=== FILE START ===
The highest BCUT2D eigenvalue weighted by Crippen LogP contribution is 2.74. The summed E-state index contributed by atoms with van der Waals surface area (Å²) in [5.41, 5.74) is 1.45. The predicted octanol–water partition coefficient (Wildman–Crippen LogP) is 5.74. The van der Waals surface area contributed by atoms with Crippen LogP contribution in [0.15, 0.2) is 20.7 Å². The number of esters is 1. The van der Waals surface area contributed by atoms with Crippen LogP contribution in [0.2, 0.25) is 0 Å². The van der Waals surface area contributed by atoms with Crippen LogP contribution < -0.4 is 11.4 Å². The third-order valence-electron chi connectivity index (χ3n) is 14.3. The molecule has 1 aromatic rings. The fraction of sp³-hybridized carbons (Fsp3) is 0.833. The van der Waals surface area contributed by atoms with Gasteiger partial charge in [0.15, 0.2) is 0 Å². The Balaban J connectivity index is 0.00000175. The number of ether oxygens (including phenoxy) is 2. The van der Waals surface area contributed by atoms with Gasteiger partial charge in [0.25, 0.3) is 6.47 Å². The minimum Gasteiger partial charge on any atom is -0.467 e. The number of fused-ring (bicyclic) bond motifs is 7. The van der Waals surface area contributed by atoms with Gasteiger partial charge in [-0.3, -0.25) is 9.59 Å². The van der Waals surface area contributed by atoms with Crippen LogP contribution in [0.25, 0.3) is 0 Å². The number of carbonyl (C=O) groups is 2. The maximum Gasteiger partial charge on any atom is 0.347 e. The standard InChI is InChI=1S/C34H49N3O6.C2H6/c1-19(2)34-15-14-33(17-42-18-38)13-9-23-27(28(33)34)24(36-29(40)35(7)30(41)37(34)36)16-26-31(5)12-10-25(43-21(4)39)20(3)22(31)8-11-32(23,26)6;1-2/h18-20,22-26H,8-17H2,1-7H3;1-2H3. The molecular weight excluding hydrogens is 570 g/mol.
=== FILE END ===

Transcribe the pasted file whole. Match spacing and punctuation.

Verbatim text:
The highest BCUT2D eigenvalue weighted by Crippen LogP contribution is 2.74. The summed E-state index contributed by atoms with van der Waals surface area (Å²) in [5.41, 5.74) is 1.45. The predicted octanol–water partition coefficient (Wildman–Crippen LogP) is 5.74. The van der Waals surface area contributed by atoms with Crippen LogP contribution in [0.15, 0.2) is 20.7 Å². The number of esters is 1. The van der Waals surface area contributed by atoms with Crippen LogP contribution in [0.2, 0.25) is 0 Å². The van der Waals surface area contributed by atoms with Crippen LogP contribution < -0.4 is 11.4 Å². The third-order valence-electron chi connectivity index (χ3n) is 14.3. The molecule has 1 aromatic rings. The fraction of sp³-hybridized carbons (Fsp3) is 0.833. The van der Waals surface area contributed by atoms with Gasteiger partial charge in [0.15, 0.2) is 0 Å². The Balaban J connectivity index is 0.00000175. The number of ether oxygens (including phenoxy) is 2. The van der Waals surface area contributed by atoms with Gasteiger partial charge in [0.25, 0.3) is 6.47 Å². The minimum Gasteiger partial charge on any atom is -0.467 e. The number of fused-ring (bicyclic) bond motifs is 7. The van der Waals surface area contributed by atoms with Gasteiger partial charge in [-0.3, -0.25) is 9.59 Å². The van der Waals surface area contributed by atoms with Crippen LogP contribution in [0.25, 0.3) is 0 Å². The number of carbonyl (C=O) groups is 2. The maximum Gasteiger partial charge on any atom is 0.347 e. The standard InChI is InChI=1S/C34H49N3O6.C2H6/c1-19(2)34-15-14-33(17-42-18-38)13-9-23-27(28(33)34)24(36-29(40)35(7)30(41)37(34)36)16-26-31(5)12-10-25(43-21(4)39)20(3)22(31)8-11-32(23,26)6;1-2/h18-20,22-26H,8-17H2,1-7H3;1-2H3. The molecular weight excluding hydrogens is 570 g/mol.